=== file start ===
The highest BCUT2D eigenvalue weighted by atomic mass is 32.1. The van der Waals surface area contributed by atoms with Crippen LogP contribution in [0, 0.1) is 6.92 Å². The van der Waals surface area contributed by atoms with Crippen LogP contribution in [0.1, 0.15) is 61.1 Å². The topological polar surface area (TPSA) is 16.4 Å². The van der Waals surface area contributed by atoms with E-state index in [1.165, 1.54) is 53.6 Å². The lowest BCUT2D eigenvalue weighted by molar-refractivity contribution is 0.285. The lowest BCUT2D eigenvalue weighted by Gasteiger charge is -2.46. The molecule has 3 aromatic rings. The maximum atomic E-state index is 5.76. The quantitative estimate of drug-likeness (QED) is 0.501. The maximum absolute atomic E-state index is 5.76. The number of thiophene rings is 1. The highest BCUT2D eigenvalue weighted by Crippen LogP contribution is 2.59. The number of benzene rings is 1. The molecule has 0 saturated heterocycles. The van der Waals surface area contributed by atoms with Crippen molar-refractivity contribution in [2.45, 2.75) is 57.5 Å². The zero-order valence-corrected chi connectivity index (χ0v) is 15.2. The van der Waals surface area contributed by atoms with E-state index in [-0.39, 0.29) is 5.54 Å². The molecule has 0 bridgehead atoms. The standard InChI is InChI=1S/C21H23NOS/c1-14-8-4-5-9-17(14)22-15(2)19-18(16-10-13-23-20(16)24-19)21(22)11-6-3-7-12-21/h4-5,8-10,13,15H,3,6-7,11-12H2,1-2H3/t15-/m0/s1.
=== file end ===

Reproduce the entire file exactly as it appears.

The highest BCUT2D eigenvalue weighted by atomic mass is 32.1. The van der Waals surface area contributed by atoms with Crippen LogP contribution in [0, 0.1) is 6.92 Å². The van der Waals surface area contributed by atoms with Crippen LogP contribution in [0.1, 0.15) is 61.1 Å². The topological polar surface area (TPSA) is 16.4 Å². The van der Waals surface area contributed by atoms with E-state index in [1.165, 1.54) is 53.6 Å². The lowest BCUT2D eigenvalue weighted by molar-refractivity contribution is 0.285. The lowest BCUT2D eigenvalue weighted by Gasteiger charge is -2.46. The molecule has 3 aromatic rings. The maximum atomic E-state index is 5.76. The quantitative estimate of drug-likeness (QED) is 0.501. The maximum absolute atomic E-state index is 5.76. The number of thiophene rings is 1. The highest BCUT2D eigenvalue weighted by Crippen LogP contribution is 2.59. The number of benzene rings is 1. The molecule has 0 saturated heterocycles. The van der Waals surface area contributed by atoms with Crippen molar-refractivity contribution in [2.45, 2.75) is 57.5 Å². The zero-order valence-corrected chi connectivity index (χ0v) is 15.2. The van der Waals surface area contributed by atoms with E-state index in [-0.39, 0.29) is 5.54 Å². The molecule has 0 bridgehead atoms. The standard InChI is InChI=1S/C21H23NOS/c1-14-8-4-5-9-17(14)22-15(2)19-18(16-10-13-23-20(16)24-19)21(22)11-6-3-7-12-21/h4-5,8-10,13,15H,3,6-7,11-12H2,1-2H3/t15-/m0/s1.